After starting his journalistic career with Kashmir Times in 1998, he went on to work with Indian Express and Hindustan Times. After that, he worked for Daily Excelsior and headed a local English daily, JK News Point, for years together. During his journalistic career, his reportage mostly reflected the social evils consuming our society.  Having gone through the grinding, Zorawar Singh Jamwal, in 2014, started an organisation, ‘Team Jammu’, and dedicated it to social causes, especially to fight against the ever increasing drug menace. In an interview with Kashmir Scan correspondent Nabeel Aijaz, Jamwal spoke about his initiative and their findings.

NA: What is ‘Team Jammu’?

ZJ: Team Jammu is a non-profit organisation comprising of intellectuals from different walks of life including journalists, lawyers, doctors, businessmen, educated unemployed youths, engineers, technocrats and social workers working for the cause of commoners.


NA: What made you start Team Jammu?

ZJ: I was always passionate to work for the society and that is what I am living for. But my passion turned into reality a couple of years ago when I, with some of my friends, decided to start an organisation with the name of Team Jammu. Besides various social activities, we remained active during the rescue and rehabilitation process after the devastation that happened due to flash floods in Panjer, Sadder and its adjoining areas in 2014.


NA: Team Jammu is more active in anti-drug addiction activities. What is the reason?

ZJ: During our activities in the rehabilitation process of Sadder and Panjer, we came to know about the untimely deaths of many people in Udhampur district. After that, we got information about the sudden deaths of many youngsters in Samba district also. These incidents shook me and after proper verification from their families, relatives and other villagers, I came to know that all these deaths occurred due to drug addiction. On that day, I firmly decided to fight drug menace and to eradicate it from the entire state of Jammu and Kashmir.


NA: Fight against drug menace means a fight against drug mafia. What made you accept this challenge?

ZJ: Since I am from journalism background, I had inputs that on the pattern of Punjab, drugs mafia uses Jammu based “carriers” to smuggle drugs into our youths and to make them addicts. In 2015, I started doing research on this issue personally as well as with the help of some active journalists. Let me tell you that I was taken by surprise to know that around  150 young girls and boys of Jammu, Samba, Reasi and Rajouri district had died of drugs abuse that year. So I accepted this challenge and started raising voice against the drug mafia vigorously.


NA: What kind of problems have you faced so far while fighting drug mafia?

ZJ: If you are hinting at the fear of death, let me tell you that my parents had taught me that it is only almighty who has the power to decide about your death. So I never feared getting killed by the “powerful” drug mafia. As far as other difficulties are concerned, I would say, “Yes I faced”. Because most of the drugs victim/deceased youths were/are from rich families, their parents tried to hush-up the reasons behind their falling health/deaths. They even didn’t allow police to conduct post-mortem of their children fearing stigma from the society. Had they cooperated and supported us, we might have helped other youth against falling into the death trap by pressurising the police to identify and start acting against the drug mafia.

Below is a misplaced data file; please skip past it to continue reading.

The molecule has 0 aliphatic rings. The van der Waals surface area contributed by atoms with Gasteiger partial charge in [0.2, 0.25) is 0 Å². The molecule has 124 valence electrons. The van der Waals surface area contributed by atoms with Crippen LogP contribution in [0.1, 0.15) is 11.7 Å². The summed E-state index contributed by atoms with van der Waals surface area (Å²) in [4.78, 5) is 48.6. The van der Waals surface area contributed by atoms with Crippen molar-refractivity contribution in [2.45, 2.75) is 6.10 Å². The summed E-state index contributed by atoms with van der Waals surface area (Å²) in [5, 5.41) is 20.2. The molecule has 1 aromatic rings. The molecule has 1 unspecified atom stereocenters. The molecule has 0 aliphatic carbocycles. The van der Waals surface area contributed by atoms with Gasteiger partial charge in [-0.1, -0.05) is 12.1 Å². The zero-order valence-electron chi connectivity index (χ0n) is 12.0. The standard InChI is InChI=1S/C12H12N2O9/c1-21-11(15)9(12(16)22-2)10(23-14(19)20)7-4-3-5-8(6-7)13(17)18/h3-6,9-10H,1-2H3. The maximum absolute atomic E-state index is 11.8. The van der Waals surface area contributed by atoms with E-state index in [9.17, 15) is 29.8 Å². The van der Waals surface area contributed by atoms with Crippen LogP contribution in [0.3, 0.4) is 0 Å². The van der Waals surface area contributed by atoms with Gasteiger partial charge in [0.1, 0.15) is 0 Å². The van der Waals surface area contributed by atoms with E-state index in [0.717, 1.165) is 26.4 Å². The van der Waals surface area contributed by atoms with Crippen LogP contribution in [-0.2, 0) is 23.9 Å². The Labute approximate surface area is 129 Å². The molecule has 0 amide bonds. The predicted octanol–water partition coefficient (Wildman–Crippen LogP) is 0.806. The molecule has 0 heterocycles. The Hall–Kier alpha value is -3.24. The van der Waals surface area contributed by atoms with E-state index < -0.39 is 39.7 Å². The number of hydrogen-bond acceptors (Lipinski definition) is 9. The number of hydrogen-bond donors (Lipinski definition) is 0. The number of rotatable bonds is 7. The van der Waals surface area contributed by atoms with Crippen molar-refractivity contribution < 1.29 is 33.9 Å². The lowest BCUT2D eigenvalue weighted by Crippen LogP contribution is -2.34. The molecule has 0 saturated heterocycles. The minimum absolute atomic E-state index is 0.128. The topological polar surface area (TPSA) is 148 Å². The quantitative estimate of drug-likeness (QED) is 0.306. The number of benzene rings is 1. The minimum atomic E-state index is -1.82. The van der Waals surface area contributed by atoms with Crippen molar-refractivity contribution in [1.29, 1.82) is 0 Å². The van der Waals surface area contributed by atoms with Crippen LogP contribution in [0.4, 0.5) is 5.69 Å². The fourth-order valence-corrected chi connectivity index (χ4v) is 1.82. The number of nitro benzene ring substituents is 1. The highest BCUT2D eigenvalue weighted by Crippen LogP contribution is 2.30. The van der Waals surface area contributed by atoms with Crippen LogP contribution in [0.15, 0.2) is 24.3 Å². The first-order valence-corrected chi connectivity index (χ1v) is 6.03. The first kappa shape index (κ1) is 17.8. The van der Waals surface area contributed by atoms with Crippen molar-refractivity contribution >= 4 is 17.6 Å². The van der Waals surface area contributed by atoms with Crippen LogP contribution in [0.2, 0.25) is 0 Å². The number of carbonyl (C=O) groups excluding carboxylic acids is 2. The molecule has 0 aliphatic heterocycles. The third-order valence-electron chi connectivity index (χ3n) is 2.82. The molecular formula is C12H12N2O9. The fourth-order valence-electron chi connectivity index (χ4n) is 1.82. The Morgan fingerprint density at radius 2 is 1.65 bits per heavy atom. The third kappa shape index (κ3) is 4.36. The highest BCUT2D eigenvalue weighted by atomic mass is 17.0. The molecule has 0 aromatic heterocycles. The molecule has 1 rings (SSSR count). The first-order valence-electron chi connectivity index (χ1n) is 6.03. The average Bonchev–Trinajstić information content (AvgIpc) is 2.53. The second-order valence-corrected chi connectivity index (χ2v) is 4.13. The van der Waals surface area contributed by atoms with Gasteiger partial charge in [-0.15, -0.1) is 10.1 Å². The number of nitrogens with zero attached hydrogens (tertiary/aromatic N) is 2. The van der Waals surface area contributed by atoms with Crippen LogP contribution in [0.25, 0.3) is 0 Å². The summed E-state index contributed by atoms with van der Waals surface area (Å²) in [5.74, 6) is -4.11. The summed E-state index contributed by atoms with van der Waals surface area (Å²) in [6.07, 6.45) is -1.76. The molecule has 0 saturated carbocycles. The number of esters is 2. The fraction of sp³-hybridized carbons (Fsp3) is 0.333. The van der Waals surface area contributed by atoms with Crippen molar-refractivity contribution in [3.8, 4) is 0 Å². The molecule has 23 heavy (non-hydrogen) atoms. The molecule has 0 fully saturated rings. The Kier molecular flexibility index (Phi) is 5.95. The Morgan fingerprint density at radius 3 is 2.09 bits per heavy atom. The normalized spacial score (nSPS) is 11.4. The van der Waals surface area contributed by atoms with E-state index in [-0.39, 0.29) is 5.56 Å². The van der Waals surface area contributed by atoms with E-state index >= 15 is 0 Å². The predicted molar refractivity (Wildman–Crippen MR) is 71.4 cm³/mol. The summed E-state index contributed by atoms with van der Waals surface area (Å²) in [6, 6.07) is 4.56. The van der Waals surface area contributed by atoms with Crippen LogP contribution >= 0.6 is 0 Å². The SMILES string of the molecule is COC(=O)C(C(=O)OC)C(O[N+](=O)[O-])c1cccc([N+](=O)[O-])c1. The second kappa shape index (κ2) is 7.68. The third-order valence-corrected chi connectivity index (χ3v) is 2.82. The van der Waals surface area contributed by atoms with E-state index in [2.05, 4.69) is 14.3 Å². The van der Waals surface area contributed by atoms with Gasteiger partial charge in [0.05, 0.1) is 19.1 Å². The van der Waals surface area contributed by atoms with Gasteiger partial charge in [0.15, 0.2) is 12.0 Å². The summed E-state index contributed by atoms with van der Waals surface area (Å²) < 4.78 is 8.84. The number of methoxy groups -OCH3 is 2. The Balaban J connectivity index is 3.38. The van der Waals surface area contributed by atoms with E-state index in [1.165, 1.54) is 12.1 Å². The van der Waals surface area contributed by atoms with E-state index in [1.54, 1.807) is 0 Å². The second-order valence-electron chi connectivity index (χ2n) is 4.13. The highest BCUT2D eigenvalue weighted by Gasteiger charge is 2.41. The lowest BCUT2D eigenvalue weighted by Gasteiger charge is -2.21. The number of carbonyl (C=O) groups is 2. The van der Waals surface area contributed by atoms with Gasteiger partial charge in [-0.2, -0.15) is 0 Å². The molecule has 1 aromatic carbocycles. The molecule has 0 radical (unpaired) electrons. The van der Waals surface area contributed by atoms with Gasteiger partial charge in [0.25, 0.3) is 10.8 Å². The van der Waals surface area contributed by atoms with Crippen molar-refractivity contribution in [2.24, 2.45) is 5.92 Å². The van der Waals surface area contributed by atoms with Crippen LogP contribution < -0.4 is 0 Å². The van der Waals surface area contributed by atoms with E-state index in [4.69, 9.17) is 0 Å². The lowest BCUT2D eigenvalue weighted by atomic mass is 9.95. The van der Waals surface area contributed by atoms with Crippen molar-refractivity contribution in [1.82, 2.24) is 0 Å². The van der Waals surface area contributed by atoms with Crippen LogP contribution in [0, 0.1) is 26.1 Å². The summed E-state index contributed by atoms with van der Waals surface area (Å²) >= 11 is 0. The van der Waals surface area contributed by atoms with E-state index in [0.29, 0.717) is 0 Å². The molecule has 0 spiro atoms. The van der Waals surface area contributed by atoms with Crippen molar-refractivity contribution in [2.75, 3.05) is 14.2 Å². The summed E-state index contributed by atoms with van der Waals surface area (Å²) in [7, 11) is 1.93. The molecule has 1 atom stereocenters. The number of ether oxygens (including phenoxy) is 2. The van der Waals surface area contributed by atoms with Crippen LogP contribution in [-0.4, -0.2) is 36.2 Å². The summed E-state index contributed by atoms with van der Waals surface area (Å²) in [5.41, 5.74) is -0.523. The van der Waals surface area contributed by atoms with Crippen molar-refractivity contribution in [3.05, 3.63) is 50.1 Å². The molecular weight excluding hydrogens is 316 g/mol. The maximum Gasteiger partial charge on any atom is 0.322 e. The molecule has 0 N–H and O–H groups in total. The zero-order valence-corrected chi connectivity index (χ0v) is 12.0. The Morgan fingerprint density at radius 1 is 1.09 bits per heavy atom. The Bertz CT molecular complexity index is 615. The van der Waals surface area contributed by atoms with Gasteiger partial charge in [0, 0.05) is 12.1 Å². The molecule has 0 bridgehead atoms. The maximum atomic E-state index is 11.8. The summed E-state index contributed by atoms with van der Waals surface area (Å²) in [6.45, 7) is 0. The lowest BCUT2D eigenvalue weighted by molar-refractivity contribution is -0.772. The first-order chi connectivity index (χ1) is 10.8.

NA: What is the role of the police in the fight drug menace?

ZJ: Police has a major role to play against the drug menace but that could be effective only with the cooperation of civil society and the local populace. The civil society has to work shoulder to shoulder with police so that the drug menace could be eradicated from this state. There are various NGOs who are funded by the government of India to fight drug menace but their performance is minimal.



NA:: How does your organisation help the victims?

ZJ: Last year, we helped 70 families of addicted children by admitting their wards in drugs de-addiction centres in Punjab since there is no full-fledged 24×7 de-addiction centre in entire Jammu Province. There are few counselling centres but my personal observation is that they are good for nothing. Helping the needy people is a continuous process since then.


NA:: Do you think that your organisation can make a difference in the war against drug mafias?

ZJ: To answer your question, I would like to quote an Urdu couplet:

‘Akele Hi Chale The Janib-e-Manzil Lekin

Log Judte Gaye, Carvan Banta Gaya’.

We started with a group of 8 to 10 friends and in just one year, Team Jammu has a force of 20,000 volunteers to fight drug addiction, which is increasing with each passing day.


NA: Your message to the general public?

ZJ: Please keep a vigil on the activities of your children, his/her friend circle and other people he/she meets every day. Give time to your children out of your busy schedule to know about his/her requirements, problems and discuss everything with your children like a friend. Also, ensure that your child is not depressed or living in alienation due to some personal problems. If he/she is, try to know those problems and find a peaceful solution to them.



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